Experts share tips to stay safe in the event of a fire – Telemundo New York (47)

NEW YORK – Several survivors later told reporters that when they saw the hallways fill with smoke, they returned to their apartments to await rescue rather than flee. That was the correct answer, according to the National Fire Protection Association (or NFPA), a nonprofit organization that writes codes and standards and educates the public about fire safety.

However, what you should do in the event of a fire depends in part on the design of the building and the location of the fire.

In general, the NFPA says that people should evacuate a burning building if it is safe to do so. First, they should feel the doors before opening them, leaving them closed and looking for another exit if they are hot to the touch. Residents should close all doors behind them to prevent the spread of smoke and fire. They should make sure they have their keys with them in case they have to return to their apartments.

In most high-rise buildings, the closest stairway is the emergency exit, but if it fills with fire or smoke, people must find another exit. If no exit is safe, they should return to their apartments and shelter in place. In the Bronx fire, survivors told reporters that both hallways and stairways were filled with smoke.

Every apartment in New York City must have a notice on the door stating whether the building is considered combustible or non-combustible, depending on the way it was built.

Those notices instruct people who live in fire-safe high-rise buildings not to evacuate but to shelter in place unless the fire is in their own apartment.

The Bronx apartment building that burned down is considered non-combustible, meaning it has concrete floors and ceilings. In fact, the fire, apparently caused by a malfunctioning heater, did not actually spread beyond the unit where it started and an adjacent hallway.

But the door to the apartment where the fire started did not close behind the fleeing tenants, allowing smoke to quickly spread throughout the building, including the escape stairs.

Sheltering-in-place residents should use wet towels, wet sheets, or duct tape to seal doors and vents and prevent smoke from entering. They should call 911 to alert the firefighters that they are trapped and give their exact location. They should also point at a window by waving a flashlight or a light-colored cloth, according to the NFPA.

Trapped residents can open windows to let in fresh air or to signal firefighters, but they should not break windows. That can allow smoke to enter from the outside, leaving them with no way to avoid it.

Pictures and testimonials here.

Most fire deaths are not caused by burns, but by smoke inhalation, according to the NFPA.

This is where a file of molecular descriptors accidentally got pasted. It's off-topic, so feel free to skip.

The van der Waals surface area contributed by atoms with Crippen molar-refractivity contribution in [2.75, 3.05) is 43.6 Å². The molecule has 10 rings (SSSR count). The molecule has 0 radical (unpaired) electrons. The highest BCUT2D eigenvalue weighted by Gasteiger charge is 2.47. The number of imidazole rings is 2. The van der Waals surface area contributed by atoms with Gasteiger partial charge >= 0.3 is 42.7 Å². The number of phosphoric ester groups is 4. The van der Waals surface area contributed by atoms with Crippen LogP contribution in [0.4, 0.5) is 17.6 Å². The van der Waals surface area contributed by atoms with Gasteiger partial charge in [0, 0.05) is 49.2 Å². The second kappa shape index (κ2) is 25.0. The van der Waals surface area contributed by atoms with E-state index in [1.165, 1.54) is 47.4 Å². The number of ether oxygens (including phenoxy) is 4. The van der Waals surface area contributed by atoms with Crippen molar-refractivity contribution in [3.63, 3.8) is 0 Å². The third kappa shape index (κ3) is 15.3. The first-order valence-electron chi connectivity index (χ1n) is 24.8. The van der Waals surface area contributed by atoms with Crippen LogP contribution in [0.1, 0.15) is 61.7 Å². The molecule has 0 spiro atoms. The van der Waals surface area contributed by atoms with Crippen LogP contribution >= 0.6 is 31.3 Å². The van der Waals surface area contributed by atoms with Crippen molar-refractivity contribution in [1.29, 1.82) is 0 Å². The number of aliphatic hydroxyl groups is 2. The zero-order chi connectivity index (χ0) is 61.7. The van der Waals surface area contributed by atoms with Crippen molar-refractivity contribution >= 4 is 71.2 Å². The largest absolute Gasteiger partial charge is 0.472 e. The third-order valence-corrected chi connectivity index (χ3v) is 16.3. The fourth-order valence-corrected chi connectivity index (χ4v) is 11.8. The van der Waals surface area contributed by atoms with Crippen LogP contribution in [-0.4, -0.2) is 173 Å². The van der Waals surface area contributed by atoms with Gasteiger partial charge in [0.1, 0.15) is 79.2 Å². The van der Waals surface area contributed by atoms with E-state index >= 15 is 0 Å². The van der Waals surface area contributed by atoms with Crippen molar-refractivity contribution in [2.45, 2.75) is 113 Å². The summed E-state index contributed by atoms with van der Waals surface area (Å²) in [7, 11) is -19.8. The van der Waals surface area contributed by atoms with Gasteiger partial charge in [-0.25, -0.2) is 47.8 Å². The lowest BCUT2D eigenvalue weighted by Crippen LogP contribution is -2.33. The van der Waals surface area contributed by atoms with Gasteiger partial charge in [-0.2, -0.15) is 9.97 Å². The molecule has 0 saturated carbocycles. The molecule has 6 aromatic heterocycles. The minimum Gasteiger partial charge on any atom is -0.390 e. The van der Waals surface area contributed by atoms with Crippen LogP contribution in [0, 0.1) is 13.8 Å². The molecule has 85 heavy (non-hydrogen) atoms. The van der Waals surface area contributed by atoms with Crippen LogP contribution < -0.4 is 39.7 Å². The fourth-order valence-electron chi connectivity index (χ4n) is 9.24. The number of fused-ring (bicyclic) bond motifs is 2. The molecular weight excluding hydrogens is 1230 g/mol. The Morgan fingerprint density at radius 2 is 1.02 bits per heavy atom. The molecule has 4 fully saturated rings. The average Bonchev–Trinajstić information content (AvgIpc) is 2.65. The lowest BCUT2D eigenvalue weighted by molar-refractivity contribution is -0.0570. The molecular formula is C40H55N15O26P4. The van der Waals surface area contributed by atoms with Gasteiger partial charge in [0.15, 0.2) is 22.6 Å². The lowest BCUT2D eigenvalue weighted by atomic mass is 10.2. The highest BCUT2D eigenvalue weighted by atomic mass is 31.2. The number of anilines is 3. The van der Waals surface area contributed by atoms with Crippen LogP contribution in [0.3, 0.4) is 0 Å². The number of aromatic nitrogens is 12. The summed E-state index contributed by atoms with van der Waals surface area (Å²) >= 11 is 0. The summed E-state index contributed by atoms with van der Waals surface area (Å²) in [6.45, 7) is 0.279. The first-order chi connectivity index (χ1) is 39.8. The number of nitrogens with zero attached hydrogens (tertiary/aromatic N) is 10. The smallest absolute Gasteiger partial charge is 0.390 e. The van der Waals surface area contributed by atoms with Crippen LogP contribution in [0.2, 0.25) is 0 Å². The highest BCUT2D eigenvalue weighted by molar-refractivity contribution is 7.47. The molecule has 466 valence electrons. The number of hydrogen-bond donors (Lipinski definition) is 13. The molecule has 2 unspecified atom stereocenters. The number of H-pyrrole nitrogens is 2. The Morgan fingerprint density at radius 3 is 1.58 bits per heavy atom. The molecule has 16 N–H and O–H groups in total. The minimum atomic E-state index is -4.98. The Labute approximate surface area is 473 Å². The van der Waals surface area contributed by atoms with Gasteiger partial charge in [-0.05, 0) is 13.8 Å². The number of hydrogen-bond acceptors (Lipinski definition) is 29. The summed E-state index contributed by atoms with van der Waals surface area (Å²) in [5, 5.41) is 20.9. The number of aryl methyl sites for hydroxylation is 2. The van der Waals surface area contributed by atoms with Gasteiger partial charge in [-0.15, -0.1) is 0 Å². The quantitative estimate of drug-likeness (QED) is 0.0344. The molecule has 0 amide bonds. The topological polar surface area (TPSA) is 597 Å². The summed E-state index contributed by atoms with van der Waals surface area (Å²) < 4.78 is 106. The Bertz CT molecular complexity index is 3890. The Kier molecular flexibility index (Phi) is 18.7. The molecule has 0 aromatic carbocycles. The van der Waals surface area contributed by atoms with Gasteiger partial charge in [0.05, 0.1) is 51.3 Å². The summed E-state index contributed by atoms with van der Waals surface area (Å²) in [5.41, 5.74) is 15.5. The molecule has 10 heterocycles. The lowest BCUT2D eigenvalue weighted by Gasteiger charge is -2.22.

Today, homes tend to contain many products made from synthetic fibers that burn at very high temperatures, helping fires to spread quickly, said Susan McKelvey, a spokeswoman for the association. They also generate toxic gases that can beat people in moments. In a typical home fire, residents may only have a couple of minutes to escape safely when the smoke alarm goes off, he said.

“The fires are spreading much faster now,” McKelvey said. “And it’s not necessarily the flames that can hurt someone. It’s the smoke and toxic gases that make it really difficult to see and breathe. “

As fire grows inside a building, it will often consume the available oxygen. Smoke also contains carbon monoxide, which works within the body to deprive victims of the oxygen they need. And the toxic chemicals in smoke can cause organ damage.

New York City Fire Department EMS Chief Lillian Bonsignore compared the possible long-term impacts of intense smoke exposure to those of having a stroke.

“The cells in your body and the organs in your body are quite sensitive,” he said. “So when you put them under this kind of stress, or this kind of toxicity or lack of oxygen, those cells may not be able to return. So you’re left with this kind of residual damage. “

The aid includes assistance for flights to bury victims in their home countries, as needed.

The basic principles are the same whether you live in a tall building, a detached single-family home, or a row house, like the one that burned down in Philadelphia last week and killed 12 people, McKelvey said.

Homes need good, working smoke detectors that are checked frequently. Additionally, residents should have an escape plan and practice that plan. It is especially important to know who will be responsible for ensuring the safety of children or people with mobility problems. In an apartment building, residents should ask the building manager about emergency protocols, McKelvey said.

In the Bronx fire, some survivors told reporters that they initially ignored the smoke alarm because they were used to false alarms. Even when that’s not the case, people in hotels and high-rise buildings are often hesitant to evacuate, McKelvey said.

“People don’t respond until they see real signs of danger, but at that point it is very likely too late to escape,” he said. “You always have to take a smoke alarm seriously.”

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